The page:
Paula Skahan, Judge

Biography

Reports of Cases Reviewed by Appellate Courts – Beginning Jan. 1, 2022

Text is the appellate court’s summary of the opinion.

Scroll down for important information.

 

State of Tennessee v. Zapata, W2023-00111-CCA-R3-CD (Tenn. Ct. Crim. App. Dec. 14, 2023).  The Defendant, Guillermo Zapata, was convicted in the Shelby County Criminal Court of two counts of aggravated sexual battery, a Class B felony. After a sentencing hearing, the trial court merged the convictions and sentenced him to seven years, two months, and twelve days in confinement. On appeal, the Defendant contends that the evidence is insufficient to support the convictions, that the trial court erred by denying his motion to dismiss the indictment based on due process and speedy trial grounds, and that the trial court erred by instructing the jury on flight. Based upon our review, we affirm the judgments of the trial court.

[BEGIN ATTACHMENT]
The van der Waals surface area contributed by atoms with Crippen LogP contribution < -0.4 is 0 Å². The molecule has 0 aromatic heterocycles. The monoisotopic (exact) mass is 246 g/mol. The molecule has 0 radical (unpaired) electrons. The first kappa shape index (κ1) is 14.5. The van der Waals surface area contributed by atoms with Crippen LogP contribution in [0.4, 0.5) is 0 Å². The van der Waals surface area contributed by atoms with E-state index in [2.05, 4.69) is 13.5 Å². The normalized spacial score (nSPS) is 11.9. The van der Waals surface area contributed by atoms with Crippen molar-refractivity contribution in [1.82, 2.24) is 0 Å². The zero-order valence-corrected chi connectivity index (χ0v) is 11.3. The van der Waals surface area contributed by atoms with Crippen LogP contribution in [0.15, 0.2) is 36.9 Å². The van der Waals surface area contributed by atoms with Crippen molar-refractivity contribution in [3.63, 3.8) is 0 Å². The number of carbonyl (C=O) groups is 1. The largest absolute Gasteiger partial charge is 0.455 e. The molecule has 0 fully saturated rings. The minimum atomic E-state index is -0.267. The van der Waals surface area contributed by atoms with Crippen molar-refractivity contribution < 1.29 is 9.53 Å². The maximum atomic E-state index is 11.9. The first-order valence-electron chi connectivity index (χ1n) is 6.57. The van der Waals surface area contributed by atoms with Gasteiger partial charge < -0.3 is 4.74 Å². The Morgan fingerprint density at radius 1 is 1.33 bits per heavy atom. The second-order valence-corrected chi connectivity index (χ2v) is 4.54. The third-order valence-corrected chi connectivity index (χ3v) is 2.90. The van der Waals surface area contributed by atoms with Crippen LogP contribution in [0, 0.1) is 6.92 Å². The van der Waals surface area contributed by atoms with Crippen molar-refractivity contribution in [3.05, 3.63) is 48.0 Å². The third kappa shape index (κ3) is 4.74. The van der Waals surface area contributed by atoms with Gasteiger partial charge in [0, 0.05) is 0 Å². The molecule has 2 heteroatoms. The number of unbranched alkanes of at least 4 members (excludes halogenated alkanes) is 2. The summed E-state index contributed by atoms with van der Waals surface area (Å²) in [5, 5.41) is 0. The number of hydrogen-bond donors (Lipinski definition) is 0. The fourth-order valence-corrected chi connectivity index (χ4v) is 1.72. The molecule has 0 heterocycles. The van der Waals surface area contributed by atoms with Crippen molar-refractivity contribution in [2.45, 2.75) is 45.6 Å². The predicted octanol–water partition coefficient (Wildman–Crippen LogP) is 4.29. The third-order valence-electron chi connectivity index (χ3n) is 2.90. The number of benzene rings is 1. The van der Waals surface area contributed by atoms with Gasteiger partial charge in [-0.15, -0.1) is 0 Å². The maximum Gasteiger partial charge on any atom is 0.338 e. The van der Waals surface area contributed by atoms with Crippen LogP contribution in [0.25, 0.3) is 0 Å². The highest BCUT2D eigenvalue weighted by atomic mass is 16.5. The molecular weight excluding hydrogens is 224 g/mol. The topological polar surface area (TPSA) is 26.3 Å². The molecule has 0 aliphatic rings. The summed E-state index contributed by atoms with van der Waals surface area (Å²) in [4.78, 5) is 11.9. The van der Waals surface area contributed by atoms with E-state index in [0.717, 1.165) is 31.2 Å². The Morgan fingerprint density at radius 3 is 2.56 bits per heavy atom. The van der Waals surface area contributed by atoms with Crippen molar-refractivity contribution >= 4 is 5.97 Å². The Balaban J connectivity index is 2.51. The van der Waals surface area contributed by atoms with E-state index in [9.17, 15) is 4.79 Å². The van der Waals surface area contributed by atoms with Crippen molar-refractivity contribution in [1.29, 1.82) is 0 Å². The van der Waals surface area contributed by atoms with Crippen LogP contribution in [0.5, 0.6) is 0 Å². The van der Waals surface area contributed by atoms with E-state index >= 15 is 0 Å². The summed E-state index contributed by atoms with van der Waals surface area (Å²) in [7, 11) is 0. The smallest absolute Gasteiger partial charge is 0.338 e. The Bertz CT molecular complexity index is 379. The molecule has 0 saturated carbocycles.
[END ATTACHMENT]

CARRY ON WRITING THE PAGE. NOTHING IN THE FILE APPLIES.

State of Tennessee v. Guy, W2023-00177-CCA-R3-CD (Tenn. Ct. Crim. App. Nov. 29, 2023).  The Defendant, Christopher Guy, appeals the trial court’s revocation of his effective six year probationary sentence for his convictions for two counts of misdemeanor domestic assault and one count of felony vandalism. The Defendant argues that (1) the trial court lacked jurisdiction to revoke his probation because he had completed his probationary period by the time the revocation warrant was filed and (2) the revocation warrant should have been dismissed due to law enforcement’s failure to preserve evidence. The Defendant also contends that he should have been granted an appellate bond during the pendency of the appeal. The State responds that we should affirm the trial court’s revocation order and that the Defendant is not entitled to relief on his appellate bond issue. Following our review, we determine that the Defendant had completed the probationary periods on his misdemeanor domestic assault convictions before the issuance of the revocation warrant but that the revocation warrant was timely as to the probation for his felony vandalism conviction. We affirm in part and reverse in part and remand for entry of an amended probation revocation order and a corrected judgment for the Defendant’s felony vandalism conviction in accordance with this opinion.